Abstracts for 2016 LAANE Conference

#1 Engagement and Learning Through Gamification

Abstract:
Boost your student engagement and learning by infusing your workshops, curriculum, or group
activities with games. Students rate their game-based learning experiences as truly engaging
and preferred over traditional activities. Learn how the human brain is wired to respond
positively to games and develop skills while having fun! This interactive workshop will include
metacognition, gamification, blended-learning theory, student engagement, and free online
apps. Join us in an exploration of ways to better connect your program with the mobile
generation. Participants will have the best experience if they bring their mobile devices and
know their passwords to APP stores.

#2 Developing Your Social Media Strategy

Abstract:
Are you reaching your audience via social media? This workshop is for those managing a
group/organization Facebook page (not an individual Facebook page) or looking to develop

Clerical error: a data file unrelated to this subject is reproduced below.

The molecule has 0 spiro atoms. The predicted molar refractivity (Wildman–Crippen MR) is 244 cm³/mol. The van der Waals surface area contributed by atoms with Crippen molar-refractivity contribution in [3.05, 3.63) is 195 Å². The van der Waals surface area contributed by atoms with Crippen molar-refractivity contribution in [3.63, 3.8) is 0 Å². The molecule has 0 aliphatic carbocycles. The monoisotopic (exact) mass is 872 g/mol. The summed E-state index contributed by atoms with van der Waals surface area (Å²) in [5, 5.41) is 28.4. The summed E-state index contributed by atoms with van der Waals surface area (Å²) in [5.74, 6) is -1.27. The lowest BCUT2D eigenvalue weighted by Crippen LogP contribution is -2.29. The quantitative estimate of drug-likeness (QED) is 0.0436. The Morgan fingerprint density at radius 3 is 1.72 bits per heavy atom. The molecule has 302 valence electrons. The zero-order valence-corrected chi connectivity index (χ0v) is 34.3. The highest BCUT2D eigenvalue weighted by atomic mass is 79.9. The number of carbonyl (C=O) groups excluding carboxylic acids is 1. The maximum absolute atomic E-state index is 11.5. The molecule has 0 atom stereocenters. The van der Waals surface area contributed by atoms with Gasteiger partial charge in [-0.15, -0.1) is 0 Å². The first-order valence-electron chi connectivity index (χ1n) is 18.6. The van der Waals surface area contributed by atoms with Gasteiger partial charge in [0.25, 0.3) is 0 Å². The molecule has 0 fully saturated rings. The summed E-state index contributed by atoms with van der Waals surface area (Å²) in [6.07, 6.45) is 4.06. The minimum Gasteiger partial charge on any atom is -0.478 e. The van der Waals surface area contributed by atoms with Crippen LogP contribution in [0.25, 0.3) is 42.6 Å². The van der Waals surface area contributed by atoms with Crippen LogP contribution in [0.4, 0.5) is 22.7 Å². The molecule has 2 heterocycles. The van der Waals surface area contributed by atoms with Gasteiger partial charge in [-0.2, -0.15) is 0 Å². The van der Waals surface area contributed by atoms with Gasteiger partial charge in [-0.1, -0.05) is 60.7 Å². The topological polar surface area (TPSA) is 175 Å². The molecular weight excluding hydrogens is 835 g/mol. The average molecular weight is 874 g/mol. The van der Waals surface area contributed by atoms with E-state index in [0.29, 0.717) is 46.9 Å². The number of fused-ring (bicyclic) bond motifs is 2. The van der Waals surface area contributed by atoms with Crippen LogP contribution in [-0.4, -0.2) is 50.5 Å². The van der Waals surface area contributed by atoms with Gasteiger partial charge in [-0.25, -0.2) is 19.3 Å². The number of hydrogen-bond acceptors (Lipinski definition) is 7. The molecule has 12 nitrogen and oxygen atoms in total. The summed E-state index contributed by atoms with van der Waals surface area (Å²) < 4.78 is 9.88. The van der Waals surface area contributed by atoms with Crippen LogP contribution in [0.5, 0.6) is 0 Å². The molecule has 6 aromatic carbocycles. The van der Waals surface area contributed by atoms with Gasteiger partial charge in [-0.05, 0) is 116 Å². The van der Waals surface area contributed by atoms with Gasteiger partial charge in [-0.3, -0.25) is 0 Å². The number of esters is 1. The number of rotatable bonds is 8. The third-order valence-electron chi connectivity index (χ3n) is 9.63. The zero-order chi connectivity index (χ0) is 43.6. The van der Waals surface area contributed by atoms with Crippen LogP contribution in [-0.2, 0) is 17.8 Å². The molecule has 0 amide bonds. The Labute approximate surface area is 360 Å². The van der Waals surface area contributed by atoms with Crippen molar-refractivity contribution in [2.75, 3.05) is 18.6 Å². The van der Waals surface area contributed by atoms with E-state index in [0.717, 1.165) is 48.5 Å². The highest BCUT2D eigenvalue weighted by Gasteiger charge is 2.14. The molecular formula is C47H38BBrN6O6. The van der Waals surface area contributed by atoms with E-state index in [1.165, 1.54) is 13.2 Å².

one. Topics will include digital literacy, edgerank, metrics, hashtags, QR codes, content
management, and a brief introduction of gamification tools. Participants will leave with a plan
to implement social media use into their work, be it communication plans, daily use, or
departmental processes. Bring a laptop or mobile device on which you can develop real-time
proficiency!

#3 What’s in a Name? How Language Matters in Creating an Inclusive Environment

Abstract:
Tutor.  Fellow.  Consultant.  Coach.  In all our centers, we have specific terms, titles, and
language that define our culture.  In this session we will explore how different terminology used
within a Learning Center can impact student perception, and in turn, student utilization of
services. We will discuss the preliminary findings in an ongoing research study about the use of
learning center language and how certain terms can be used to encourage a more inclusive and
open learning environment. This presentation will conclude with tips for breaking down
miscommunications and effectively incorporating inclusive and meaningful language and terms
in our daily learning center work.

#4 A Triumvirate of Writing Support: Creating Partnerships to Help International Students Achieve Academic Success